The place (Seville, Lille, Eindhoven, Le Mans, Marseille, Brussels, Alkmaar, Tokyo, Toronto, Almelo) seems to count little for players. Even though they might purchase real estate and have kids there, they live with the permanent possibility of switching to another club, in another city or country. 'Here is just like Sweden', told me Paris, an aunt of Ari (Az). She referred to the pleasant city of Alkmaar in the northern Netherlands where they live today, after a successful season in the Scandinavian country. Therefore, what would seem like a cosmopolitan consumption connecting them to elsewhere (cable TV, internet, other electronic media) is in fact an instrument of approximation with Brazil. It keeps them integrated with their original national community. Their consumption therefore manifests what Michael Billig (1995) has dubbed banal nationalism: their quotidian practices repeatedly, and almost unconsciously, reaffirm their Brazilianness, bringing them together while demarcating frontiers vis-à-vis the local 'others'.


Circulation within the football system

As Damo (2007) has shown, the construction of a sportsman habitus (Bourdieu, 1987; Wacquant, 2000, 2002), indispensable for standing out in the sports field, begins playfully by kicking cans or sock-stuffed balls. Players actually initiate their regular, systematic and disciplined learning very early, in places not by chance called escolinhas (little schools). These contrast with the true school – harsher, less fun, and which many in fact end up quitting. Since training takes up a considerable share of the day, it becomes difficult to pursue their studies. Most often, studies are altogether abandoned when the player is able to federar, that is, to be officially registered as a player in a club, oftentimes while still a minor league junior.

All enter the football system early. They practice football regularly since childhood, in escolinhas or amateur teams. Many times, their fathers also practice amateur football and some were even professionals. And when that is not the case, commonly there is some other male figure connected to football – an uncle, neighbour, grandfather – who serves as initiator and/or broker for the beginner during his formal entrance into the football system.37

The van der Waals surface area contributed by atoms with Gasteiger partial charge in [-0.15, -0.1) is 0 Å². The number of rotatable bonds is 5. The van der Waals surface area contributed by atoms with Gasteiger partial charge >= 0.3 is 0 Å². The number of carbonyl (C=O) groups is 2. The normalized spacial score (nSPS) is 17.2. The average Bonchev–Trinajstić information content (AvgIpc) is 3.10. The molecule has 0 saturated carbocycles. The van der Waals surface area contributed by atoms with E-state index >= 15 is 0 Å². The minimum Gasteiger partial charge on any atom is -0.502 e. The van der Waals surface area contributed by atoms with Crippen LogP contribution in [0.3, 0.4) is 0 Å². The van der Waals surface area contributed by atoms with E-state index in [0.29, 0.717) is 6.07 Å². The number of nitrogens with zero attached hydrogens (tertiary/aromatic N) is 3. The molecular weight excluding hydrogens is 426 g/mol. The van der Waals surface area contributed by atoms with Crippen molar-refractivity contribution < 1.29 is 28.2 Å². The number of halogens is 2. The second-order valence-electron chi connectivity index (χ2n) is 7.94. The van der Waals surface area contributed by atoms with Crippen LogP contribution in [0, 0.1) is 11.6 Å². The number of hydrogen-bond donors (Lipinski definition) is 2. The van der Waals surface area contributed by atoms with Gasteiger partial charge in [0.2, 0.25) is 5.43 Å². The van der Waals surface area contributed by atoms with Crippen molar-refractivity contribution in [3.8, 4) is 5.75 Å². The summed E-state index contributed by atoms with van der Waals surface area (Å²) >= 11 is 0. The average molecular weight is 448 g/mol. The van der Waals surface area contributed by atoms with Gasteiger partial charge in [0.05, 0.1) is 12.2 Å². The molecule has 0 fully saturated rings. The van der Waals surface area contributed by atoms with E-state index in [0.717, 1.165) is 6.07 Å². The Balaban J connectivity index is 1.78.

The football career is a family project, many times even predating the future player's birth. A story told by Maicon (Milan's Inter) brings in its narrative the weigh of a myth:

When I was born, my dad took our [his and his twin brother] umbilical cords to the Novo Hamburgo field, right to the middle of it. He took our umbilical cords, mine and my brother's, and buried them there. He looked up to the sky and said: 'God's will shall be done, one of them will have to succeed'. And that turned out to be me.

Even though sometimes framed as part of some divine design, entry into the football system takes place by different avenues. Most commonly, players perform in screening tryouts organised by clubs or let themselves be observed by a club scout – an expert in spotting talents. To be authorised to live in the club's living quarters (concentração38) is among the first victories scored by a beginner. Indeed, when I started this research I expected moving abroad to be the most significant landmark in their biographies. But I soon realised that their milestone break occurred at an earlier moment, while still in Brazil: when they first left home – in the case of some players, during adolescence.39 This event ushers in their circulation, the beginning of their rodar, where the first frontier overcome is that of the family and neighbourhood circles.